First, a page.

Please welcome guest author Marcy McKay with her top secret for successful writing.
You finally muster the courage to let someone else read your work. A live human being, a person who is actually qualified to share his or her opinion on your writing (unlike your Great Aunt Edna who thinks everything you do is perfect).
This individual reads your piece and gives a vague response. “It’s good. I mean, I like it, but something is missing.”
It’s similar to when you try to duplicate that delicious pizza from your favorite restaurant on your own. It tastes okay, but something still seems off – just not quite right.
So, what’s that certain spice for your writing? The recipe for literary success?
The secret ingredient is you.
That’s right. In order to succeed at writing, you must be 100% yourself on the page. This is true for fiction, poetry, or nonfiction, whether you pursue publication or not.
Are You Missing from Your Writing?
However, the obvious point so many people miss is that the more you write, the better you become. You’ll excel faster, too.Writing is a process. It takes time, patience, and practice to excel at your craft. In fact, much more time, patience, and practice than we’d like. Sometimes, that means years. I wish I could say exactly how long it takes, but writing is an art, so it’s not defined. Everyone’s journey is different.
There are many reasons why you may be missing from your writing. They’re all variations of fear, but here are a few:
- Newbies: You’re still getting know yourself as a writer. Stop playing it safe. When you honor your dream to write, your words will thank you for it. They will be stronger, bolder, and more like the real you.
- Smarty Pants: You’re trying to sound more intelligent to impress others. Know this: you’re smart enough, right now. I’ve read amazing authors with little formal education, and I’ve read authors with MFAs in writing whose books were so bland I couldn’t finish them.
- Copycat: You’re trying too hard to imitate your favorite author. The world already has one Michael Cunningham, and he already won the Pulitzer Prize for The Hours. He’s amazing, but we don’t need another one. What readers need is you. Nobody else sees life exactly like you do (even if you have an identical twin).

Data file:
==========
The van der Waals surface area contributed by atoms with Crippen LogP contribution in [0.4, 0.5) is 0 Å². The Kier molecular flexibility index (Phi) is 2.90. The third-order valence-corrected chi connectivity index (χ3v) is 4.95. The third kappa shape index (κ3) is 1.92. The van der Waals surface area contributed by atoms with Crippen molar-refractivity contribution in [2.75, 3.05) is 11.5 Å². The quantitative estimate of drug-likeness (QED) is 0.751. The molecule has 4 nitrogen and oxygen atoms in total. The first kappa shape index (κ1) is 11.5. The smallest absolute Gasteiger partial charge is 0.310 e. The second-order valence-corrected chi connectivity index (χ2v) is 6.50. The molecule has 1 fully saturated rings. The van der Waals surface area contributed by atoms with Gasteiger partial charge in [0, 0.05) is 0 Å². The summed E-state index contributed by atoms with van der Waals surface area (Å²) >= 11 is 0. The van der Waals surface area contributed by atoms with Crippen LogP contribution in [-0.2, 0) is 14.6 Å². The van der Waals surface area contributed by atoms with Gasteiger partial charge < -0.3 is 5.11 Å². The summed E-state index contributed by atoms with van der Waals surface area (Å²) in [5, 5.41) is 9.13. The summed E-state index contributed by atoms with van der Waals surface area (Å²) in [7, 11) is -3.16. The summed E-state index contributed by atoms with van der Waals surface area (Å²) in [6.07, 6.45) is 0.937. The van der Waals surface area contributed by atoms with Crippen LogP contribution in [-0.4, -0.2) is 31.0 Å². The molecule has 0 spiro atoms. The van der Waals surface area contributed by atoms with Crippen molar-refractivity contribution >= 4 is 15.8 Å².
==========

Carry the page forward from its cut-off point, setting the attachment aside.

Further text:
Your Own Secret to Success
To be the best writer you can be—to be the real you—comes down to just one word: honesty.
If writing came with a recipe it would be one part you plus one part honesty. Mix well and enjoy success.
You, the real you, is simmering inside, waiting to be poured onto the page. Whether it’s fiction, poetry, or nonfiction.
- Your Readers Will Like You More: Your writing needs to reflect your true self. It shows when you’re faking it on the page. If you don’t like or care about what you’re writing, your readers will know it. Passion, on the other hand, is contagious. We like people who keep it real.
- Your Soul Will Like You More: Life happens 24/7 all around us—personal problems, stresses at work, financial difficulties, health struggles. Words save us; they show us and others how we feel. In return, we need to bravely write about the good, the bad, and the ugly for either our imaginary characters or in the real world. We must be true to ourselves.
How to Bring More of You to the Page
There’s a saying, “Writing is easy. You just open a vein and bleed.”
In order to achieve such intense vulnerability, you must do the following:
- Check your Gut: Our best writing comes from a deep place inside us, a place not all writers have discovered yet, but it’s there for us all. That’s where the truest, rawest, purest form of ourselves resides and where we’ll find the best writing.
- The Double T: If whatever you’re contemplating writing both thrills you and terrifies you, then you’re on the right track. It may frighten you to do so, but keep going. Otherwise, it’s not the right subject for you.
- Practice Means Progress: The more you write with such brutal honesty, the less you care about the outcome (did they like it or not?). You’ve honored yourself, and your readers will love you for it.
I hope this post helps you bring success to the page each and every time.
How honest are you in your writing? If you’re not, what do you need to do differently for greater success?